4 simple steps to help attract the right corporate partners

By November 25, 2019Sponsor Insight

By Kate Brierty, Consultant, Hedges

It might sound like the makings of a great nonprofit fairy tale that out in communities right now there is a large group of people actively looking for causes to support and nonprofits to fund. These people are in every town, available across the country, and can even share your story with global audiences.

This isn’t just a nonprofit fantasy but the current reality of Corporate-Nonprofit partnerships in the United States. Having an effective Corporate Social Responsibility (CSR) strategy has been a clear priority for many businesses over the past few decades. Companies have developed volunteer programs, provided resources for community groups, helped sponsor events, provided pro-bono services in their field of expertise, and even given direct financial support.

Recent studies show that corporate participation in this wide range of CSR activities is only growing:

  • The vast majority of corporations are thinking about community impact.
  • Companies are being held accountable for “doing good.”
  • More corporations are becoming funders.
    • Giving by corporations totaled $20.05 billion in 2018, which is an estimated increase of 5.4% over the previous year (Giving USA 2019)

This growing focus on effective CSR strategy has solid logic behind it. Studies over the past decade have shown that a strong CSR program can increase employee engagement, decrease turnover, increase productivity, attract applicants, increase sales, boost company reputation and a lot more. And, lucky for nonprofits, the easiest way for a company to design that strong CSR program is to align itself with an organization already doing amazing work. Corporations seem to have noticed that pursuing a partnership program with a nonprofit makes good business sense.

For nonprofits, this means there is a pool of potential corporate partners looking for the right nonprofit for them. It also means that if you are not currently engaging with these corporations, you are missing a substantial opportunity for partnership that could potentially provide support through provided services, access to resources, financial sponsorship, and whole new audiences to serve as your future volunteers, donors, advocates, board members, or staff.

However, there is a caveat — not all partnerships are created equal and not all of them will lead to that long list of positive results for both parties.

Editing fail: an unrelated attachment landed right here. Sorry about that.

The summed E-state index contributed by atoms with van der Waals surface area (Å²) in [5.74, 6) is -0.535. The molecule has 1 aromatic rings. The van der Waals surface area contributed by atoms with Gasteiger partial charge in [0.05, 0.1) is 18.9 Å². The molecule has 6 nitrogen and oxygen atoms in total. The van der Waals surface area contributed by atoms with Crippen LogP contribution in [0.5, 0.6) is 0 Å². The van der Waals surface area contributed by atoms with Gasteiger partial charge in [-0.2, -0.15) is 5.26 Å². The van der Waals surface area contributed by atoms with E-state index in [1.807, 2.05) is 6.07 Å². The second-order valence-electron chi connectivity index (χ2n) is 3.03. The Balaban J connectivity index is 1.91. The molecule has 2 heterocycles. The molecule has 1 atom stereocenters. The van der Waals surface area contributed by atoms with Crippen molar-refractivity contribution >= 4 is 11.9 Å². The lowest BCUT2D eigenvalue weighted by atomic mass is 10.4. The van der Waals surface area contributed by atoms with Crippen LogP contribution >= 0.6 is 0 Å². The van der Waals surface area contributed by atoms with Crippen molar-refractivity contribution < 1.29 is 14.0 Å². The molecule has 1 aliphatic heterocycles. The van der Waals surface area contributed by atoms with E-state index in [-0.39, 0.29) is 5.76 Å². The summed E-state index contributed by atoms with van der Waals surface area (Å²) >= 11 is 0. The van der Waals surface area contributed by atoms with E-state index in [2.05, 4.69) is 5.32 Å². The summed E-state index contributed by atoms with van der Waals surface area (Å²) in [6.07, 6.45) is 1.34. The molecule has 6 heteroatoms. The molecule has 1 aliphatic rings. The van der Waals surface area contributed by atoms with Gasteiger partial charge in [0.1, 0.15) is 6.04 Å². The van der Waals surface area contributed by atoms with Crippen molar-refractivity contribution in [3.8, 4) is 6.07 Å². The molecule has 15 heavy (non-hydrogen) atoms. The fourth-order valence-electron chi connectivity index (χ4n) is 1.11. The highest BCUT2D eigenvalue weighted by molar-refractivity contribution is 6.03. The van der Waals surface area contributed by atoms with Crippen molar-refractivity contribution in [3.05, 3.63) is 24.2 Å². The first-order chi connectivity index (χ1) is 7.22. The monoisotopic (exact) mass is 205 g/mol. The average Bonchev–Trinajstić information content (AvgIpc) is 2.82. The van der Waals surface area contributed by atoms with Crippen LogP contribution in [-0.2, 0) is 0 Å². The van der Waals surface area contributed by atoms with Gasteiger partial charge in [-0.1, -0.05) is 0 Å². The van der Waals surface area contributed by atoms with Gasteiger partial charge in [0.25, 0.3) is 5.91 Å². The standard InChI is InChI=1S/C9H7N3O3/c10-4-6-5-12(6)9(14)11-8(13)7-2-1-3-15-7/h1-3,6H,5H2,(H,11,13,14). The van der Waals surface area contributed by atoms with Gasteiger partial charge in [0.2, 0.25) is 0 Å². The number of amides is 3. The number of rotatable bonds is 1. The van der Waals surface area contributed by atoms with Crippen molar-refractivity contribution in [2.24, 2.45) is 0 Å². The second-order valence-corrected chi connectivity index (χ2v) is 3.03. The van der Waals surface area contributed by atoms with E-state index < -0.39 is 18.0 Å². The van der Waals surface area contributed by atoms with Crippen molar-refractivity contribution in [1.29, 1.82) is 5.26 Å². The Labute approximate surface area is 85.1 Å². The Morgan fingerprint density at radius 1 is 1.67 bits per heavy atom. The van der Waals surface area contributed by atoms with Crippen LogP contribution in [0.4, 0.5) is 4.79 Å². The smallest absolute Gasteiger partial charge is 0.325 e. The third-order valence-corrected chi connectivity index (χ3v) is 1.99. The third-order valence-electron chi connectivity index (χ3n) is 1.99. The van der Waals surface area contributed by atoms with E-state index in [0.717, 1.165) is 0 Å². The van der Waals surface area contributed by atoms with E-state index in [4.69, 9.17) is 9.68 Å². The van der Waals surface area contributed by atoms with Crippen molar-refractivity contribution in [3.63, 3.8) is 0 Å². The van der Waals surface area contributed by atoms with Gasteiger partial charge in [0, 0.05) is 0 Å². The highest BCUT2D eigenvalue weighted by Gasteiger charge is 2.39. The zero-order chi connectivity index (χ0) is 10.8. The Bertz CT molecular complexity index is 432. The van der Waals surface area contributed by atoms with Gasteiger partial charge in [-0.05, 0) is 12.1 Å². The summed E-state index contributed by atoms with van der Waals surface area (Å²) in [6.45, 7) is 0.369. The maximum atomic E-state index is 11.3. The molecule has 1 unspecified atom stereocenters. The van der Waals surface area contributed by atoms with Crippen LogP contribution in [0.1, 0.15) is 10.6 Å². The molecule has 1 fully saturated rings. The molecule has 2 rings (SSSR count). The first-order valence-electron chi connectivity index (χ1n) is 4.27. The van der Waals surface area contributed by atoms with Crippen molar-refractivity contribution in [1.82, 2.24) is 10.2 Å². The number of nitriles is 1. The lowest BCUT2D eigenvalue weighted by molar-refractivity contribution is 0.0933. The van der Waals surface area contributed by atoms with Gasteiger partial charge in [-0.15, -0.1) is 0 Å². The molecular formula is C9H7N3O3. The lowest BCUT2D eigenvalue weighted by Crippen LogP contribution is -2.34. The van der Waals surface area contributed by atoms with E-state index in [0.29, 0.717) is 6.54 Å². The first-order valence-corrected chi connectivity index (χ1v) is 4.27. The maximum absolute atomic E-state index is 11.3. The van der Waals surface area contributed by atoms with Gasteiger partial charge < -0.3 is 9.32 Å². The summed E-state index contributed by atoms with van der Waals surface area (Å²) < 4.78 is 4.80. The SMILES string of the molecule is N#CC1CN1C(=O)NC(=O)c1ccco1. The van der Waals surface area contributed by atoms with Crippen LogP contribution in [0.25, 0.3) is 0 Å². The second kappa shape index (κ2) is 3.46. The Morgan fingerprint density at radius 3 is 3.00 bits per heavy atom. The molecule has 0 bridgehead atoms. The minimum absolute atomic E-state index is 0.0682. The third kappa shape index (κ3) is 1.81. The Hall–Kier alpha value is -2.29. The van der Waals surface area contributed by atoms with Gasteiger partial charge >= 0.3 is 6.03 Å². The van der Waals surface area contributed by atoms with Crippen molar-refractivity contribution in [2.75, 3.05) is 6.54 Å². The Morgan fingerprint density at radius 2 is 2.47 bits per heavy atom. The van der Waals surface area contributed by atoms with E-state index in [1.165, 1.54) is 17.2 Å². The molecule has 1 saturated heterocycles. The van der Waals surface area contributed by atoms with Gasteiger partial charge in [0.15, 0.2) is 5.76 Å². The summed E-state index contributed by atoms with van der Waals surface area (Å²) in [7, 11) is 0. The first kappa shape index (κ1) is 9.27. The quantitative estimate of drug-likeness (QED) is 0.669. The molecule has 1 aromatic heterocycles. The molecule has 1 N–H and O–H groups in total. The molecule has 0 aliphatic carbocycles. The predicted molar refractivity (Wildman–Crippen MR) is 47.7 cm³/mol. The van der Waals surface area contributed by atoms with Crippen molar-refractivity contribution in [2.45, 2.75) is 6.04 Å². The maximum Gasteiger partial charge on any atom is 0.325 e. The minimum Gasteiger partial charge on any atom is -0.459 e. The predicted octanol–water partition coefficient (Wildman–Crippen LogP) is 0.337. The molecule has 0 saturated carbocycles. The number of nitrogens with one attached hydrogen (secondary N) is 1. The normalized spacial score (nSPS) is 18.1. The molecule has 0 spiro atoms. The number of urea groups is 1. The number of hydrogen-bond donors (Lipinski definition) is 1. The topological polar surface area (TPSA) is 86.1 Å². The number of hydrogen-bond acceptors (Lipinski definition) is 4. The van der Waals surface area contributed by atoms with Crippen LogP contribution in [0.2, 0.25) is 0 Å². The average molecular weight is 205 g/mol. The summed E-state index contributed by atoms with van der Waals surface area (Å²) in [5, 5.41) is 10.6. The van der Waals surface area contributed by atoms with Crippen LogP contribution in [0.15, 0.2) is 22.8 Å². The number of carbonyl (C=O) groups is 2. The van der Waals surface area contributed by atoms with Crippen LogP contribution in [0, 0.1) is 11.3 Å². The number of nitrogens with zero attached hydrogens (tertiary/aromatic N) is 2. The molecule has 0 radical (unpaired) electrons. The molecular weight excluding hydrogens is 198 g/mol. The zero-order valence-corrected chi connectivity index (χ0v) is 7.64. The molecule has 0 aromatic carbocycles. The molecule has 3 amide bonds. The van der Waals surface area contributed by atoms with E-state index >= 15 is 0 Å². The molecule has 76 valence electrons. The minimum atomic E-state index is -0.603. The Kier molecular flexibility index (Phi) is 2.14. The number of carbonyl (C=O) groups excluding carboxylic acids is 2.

With so much opportunity, it’s important to be discerning and strategic with who and where you choose to engage.

So, how do you engage in ways that maximize benefits and minimize risks for everyone involved? There is no perfect answer but taking these four simple steps at the start can set up for the type of successful partnership that creates a mutually beneficial relationship between your nonprofit and a corporation.

#1: Start with clarity on your brand and purpose

Corporations are looking for nonprofit partners that will be a good fit for their mission, brand’s reputation, and business interests. That means they are going to prioritize aligning themselves with organizations that have already demonstrated a strong value add to the community and have a history of results. In order to show them you are that perfect community partner, start by getting crystal clear about the importance of your work and how amazing you are at doing it.

Make the time to sit down with your team and talk about the concrete things you want to message to partners:

  • What makes your organization such an integral part of your community?
  • How you would describe your mission to potential partners?
  • What companies would also benefit from your vision being reached? How you would describe your work to each of them?

Then consider your own purpose in approaching corporate partnership.

  • Are you looking for volunteers to help expand your program reach? Then you might not be looking for a small startup without employee hours to spare.
  • Are you searching for a partner to sponsor a new pilot program? Then you might be looking for someone with technical expertise to lend their services or someone with the ability to fund big projects.
  • Are you trying to expand your own audience through their employees and customers? Then you’ll probably want to be thoughtful about approaching partners with mutual interests that are more likely to have an audience that is responsive to your message.

There are a lot of amazing things a corporate partnership can do for your organization, but your resources and time are far too important to be spent fully engaging with any partnership offer that comes your way. Get specific about why you are putting your energy into a partnership so everyone on your team can easily say “yes” to the right opportunity and “no” to the wrong fit.

#2: Take time to build the relationship

Once you have message clarity, decide who needs to hear it. Many organizations already have some relationships built with potential partners. Maybe you have a local business that is consistently a table sponsor at your annual gala or your board member’s firm has mentioned how they’re looking for new ways to give next year. That’s great, but don’t jump to the ask just yet.

Building a true partnership with a corporation requires a bit more of a commitment from both sides than an annual donation or a single event sponsorship. Your approach needs to reflect that deeper commitment. Being a strong partner means you are sharing the message of your vision, mission and goals with corporate partners. Let your potential partners know what you’re about, so they can decide if your particular brand and impact works for them right now.